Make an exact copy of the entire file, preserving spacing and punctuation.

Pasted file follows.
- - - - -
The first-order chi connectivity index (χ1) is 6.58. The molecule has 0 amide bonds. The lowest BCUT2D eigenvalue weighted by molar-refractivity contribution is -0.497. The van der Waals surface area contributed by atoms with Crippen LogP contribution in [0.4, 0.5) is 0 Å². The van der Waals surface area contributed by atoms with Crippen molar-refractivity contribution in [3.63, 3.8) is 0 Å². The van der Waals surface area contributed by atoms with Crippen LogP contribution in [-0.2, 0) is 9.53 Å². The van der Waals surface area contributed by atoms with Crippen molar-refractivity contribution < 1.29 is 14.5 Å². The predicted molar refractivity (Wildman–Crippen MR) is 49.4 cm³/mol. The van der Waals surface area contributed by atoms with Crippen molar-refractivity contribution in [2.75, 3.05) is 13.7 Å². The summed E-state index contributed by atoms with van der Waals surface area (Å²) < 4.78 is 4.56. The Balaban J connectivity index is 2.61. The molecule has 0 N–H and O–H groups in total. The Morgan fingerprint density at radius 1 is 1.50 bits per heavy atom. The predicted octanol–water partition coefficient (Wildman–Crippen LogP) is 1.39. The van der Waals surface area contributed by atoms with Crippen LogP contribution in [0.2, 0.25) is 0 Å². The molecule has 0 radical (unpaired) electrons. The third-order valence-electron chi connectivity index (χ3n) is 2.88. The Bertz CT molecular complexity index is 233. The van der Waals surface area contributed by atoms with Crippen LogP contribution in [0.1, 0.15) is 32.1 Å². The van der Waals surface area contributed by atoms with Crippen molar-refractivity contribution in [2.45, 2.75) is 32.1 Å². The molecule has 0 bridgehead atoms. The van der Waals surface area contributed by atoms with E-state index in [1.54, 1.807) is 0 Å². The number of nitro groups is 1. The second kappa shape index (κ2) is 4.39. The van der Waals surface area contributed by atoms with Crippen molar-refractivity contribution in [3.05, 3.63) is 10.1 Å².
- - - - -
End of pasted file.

The first-order chi connectivity index (χ1) is 6.58. The molecule has 0 amide bonds. The lowest BCUT2D eigenvalue weighted by molar-refractivity contribution is -0.497. The van der Waals surface area contributed by atoms with Crippen LogP contribution in [0.4, 0.5) is 0 Å². The van der Waals surface area contributed by atoms with Crippen molar-refractivity contribution in [3.63, 3.8) is 0 Å². The van der Waals surface area contributed by atoms with Crippen LogP contribution in [-0.2, 0) is 9.53 Å². The van der Waals surface area contributed by atoms with Crippen molar-refractivity contribution < 1.29 is 14.5 Å². The predicted molar refractivity (Wildman–Crippen MR) is 49.4 cm³/mol. The van der Waals surface area contributed by atoms with Crippen molar-refractivity contribution in [2.75, 3.05) is 13.7 Å². The summed E-state index contributed by atoms with van der Waals surface area (Å²) < 4.78 is 4.56. The Balaban J connectivity index is 2.61. The molecule has 0 N–H and O–H groups in total. The Morgan fingerprint density at radius 1 is 1.50 bits per heavy atom. The predicted octanol–water partition coefficient (Wildman–Crippen LogP) is 1.39. The van der Waals surface area contributed by atoms with Crippen LogP contribution in [0.2, 0.25) is 0 Å². The molecule has 0 radical (unpaired) electrons. The third-order valence-electron chi connectivity index (χ3n) is 2.88. The Bertz CT molecular complexity index is 233. The van der Waals surface area contributed by atoms with Crippen LogP contribution in [0.1, 0.15) is 32.1 Å². The van der Waals surface area contributed by atoms with Crippen molar-refractivity contribution in [2.45, 2.75) is 32.1 Å². The molecule has 0 bridgehead atoms. The van der Waals surface area contributed by atoms with E-state index in [1.54, 1.807) is 0 Å². The number of nitro groups is 1. The second kappa shape index (κ2) is 4.39. The van der Waals surface area contributed by atoms with Crippen molar-refractivity contribution in [3.05, 3.63) is 10.1 Å².